Superstorm Sandy made a strong first impression

It didn't take long for Hurricane Sandy to make an impression on Catonsville resident Doug Simpkins, a captain with the Arbutus Volunteer Fire Department.

He had just gotten home after stopping by the department on Southwestern Boulevard on Monday morning to make sure the station was stocked with plenty of food when he heard the department had cleared a residential fire a few blocks away.

A sump pump had burned up in a home on Shady Nook Court, he said, and with the worst of the storm still to come, there was not much he could do to comfort the resident.

He suggested a trip to Lowe's or Home Depot, but he knew there was little left on the shelves of the local huge home improvement stores.

His department, however, was as prepared as it could be.

Members had committed to staff an engine crew, squad crew, two medical crews and two swift water rescue crews at the station for the next 48 hours, he said on Oct. 29.

"We just have to be prepared. Our people are trained and ready to roll," he said.

"I have a great group who have made that commitment," said Simpkins, on having the 20-25 members on hand to staff the station.

"We're standing by, waiting for the county or any other jurisdiction that needs us," he said.

A few miles away from the station, the Charlestown retirement community on Maiden Choice Lane had settled in for the storm.

Officials at the community began planning last week, informing residents of how to prepare for the storm, activating emergency resources and working with vendors to ensure sufficient supplies of food for residents and staff and fuel for back-up generators.

Preparation and communication are key, said 1st District Councilman Tom Quirk on Monday afternoon.

"I think the good thing about this hurricane, if there is anything good about something like this, is that there was plenty of time to prepare for it," he said.

"The important thing is, everybody should look out for each other. Neighbors should keep an eye out for their neighbors," said Quirk, in his first term representing the Arbutus and Catonsville areas.

Two local nonprofits whose mission is to help the less fortunate in the area were closed Monday and Tuesday due to the hurricane.

John Monck, executive director of the Catonsville Emergency Food Ministries, said his organization would reopen at its Newburg Avenue location on Oct. 31.

In addition to not being able to hand out food and household necessities, closing earlier this week also meant not being able to accept donations scheduled to be dropped off Monday and Tuesday, he said.

Monck spent Monday moving supplies of frozen foods from upright units into chest-high freezers, to keep them cold should the widespread power outages predicted for the state take place.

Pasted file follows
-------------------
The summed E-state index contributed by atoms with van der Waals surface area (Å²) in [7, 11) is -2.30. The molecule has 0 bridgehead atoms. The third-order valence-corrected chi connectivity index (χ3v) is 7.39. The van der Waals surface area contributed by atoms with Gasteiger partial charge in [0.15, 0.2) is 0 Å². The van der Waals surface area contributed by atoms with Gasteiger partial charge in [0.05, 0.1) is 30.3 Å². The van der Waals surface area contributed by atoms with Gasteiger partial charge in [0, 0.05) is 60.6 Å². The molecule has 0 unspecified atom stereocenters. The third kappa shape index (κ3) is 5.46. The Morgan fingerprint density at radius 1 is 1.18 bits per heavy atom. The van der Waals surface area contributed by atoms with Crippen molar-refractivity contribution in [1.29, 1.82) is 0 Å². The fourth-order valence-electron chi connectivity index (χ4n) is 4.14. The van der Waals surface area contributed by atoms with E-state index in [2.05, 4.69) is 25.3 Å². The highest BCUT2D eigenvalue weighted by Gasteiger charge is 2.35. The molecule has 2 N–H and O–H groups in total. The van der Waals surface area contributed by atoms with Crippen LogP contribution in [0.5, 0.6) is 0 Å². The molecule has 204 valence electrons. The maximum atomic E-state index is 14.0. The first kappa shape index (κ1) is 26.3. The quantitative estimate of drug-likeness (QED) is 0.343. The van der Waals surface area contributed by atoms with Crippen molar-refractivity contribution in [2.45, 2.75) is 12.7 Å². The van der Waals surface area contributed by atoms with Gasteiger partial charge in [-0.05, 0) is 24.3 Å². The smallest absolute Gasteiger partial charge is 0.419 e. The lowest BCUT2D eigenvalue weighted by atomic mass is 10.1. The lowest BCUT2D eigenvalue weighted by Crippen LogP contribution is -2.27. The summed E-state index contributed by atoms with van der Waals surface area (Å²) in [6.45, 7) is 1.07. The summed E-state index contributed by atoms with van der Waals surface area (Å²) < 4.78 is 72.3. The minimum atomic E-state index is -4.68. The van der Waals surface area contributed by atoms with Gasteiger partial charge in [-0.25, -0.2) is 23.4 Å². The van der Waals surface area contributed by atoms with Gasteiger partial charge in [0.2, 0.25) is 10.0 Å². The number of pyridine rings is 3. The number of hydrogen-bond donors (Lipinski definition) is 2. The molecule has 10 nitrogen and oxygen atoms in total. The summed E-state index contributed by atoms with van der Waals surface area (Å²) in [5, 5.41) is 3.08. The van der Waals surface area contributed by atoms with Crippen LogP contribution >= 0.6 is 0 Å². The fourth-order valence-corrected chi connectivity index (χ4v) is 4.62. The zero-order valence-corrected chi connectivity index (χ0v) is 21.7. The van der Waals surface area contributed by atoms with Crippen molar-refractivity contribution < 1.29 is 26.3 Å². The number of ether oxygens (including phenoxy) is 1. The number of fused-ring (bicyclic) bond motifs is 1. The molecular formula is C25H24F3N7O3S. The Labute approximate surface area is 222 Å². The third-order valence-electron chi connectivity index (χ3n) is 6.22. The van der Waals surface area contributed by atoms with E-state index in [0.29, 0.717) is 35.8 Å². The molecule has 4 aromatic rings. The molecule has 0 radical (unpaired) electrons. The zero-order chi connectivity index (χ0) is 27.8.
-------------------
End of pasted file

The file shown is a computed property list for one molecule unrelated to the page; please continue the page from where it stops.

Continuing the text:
"Last year, when the power was out for two, two and a half days, we did not lose many frozen items," he said. "We'll just hope for the best."

Southwest Emergency Services also closed Monday and Tuesday as the Arbutus nonprofit follows the schedule of Baltimore County Public Schools.

But on Oct. 26, group volunteers were busy handing out emergency food supplies to those stopping by the facility on Shelbourne Road.

Many people received enough boxed and canned foods to last them three days, with the quantity based on the size of the family in need.

The organization had enough supplies this time, said Lynda Paxton, a longtime volunteer with the group who said those in need should check with the SWES hot line (410-247-8154)..

"Once you get into autumn, we have groups collecting (supplies) for us," she said.

"In very cold weather, people panic about not having enough (heating) oil," she said. "But we're not there, yet."

The storm will wreak havoc on the efforts by volunteers with Catonsville Rails to Trails, according to Tom Ajluni, president of the group.

"It will be a setback for us. We worked so hard over the last year and in the last few months, have gotten the trail in great shape," said Ajluni on the cleanup and maintenance work on the Short Line Trail.

"Undoubtedly, there will be trees down, large trees, and that's typically a problem for us," he said Monday afternoon. "And I anticipated a few areas will have a significant amount of erosion damage.

"I don't expect the trail to be walkable for a while, until we can get back in there and clear it all up," he said.

He urged volunteers to go to the group's website ( if they wanted to help.

For Lansdowne resident Theresa Lowry, downed trees have been a threat to her home on Hammonds Ferry Road for most of the 51 years she has lived there.

"I've lost power during every single storm we've had," she said.

She said trees in her neighborhood were cut about a month ago.

"Crews came through and just slaughtered the trees," she said.

But water coming into her basement remains a concern, even after lining the side of her house with sandbags. The cellar was already filling Monday afternoon.

"It's an old house, 100 years," she said. "There are a lot of holes and water finds its way in.

"If it gets really bad, we'll just get in the car and go," she said. "I have his (her husband's) meds, my meds, the suitcases packed. I'm just going to go."

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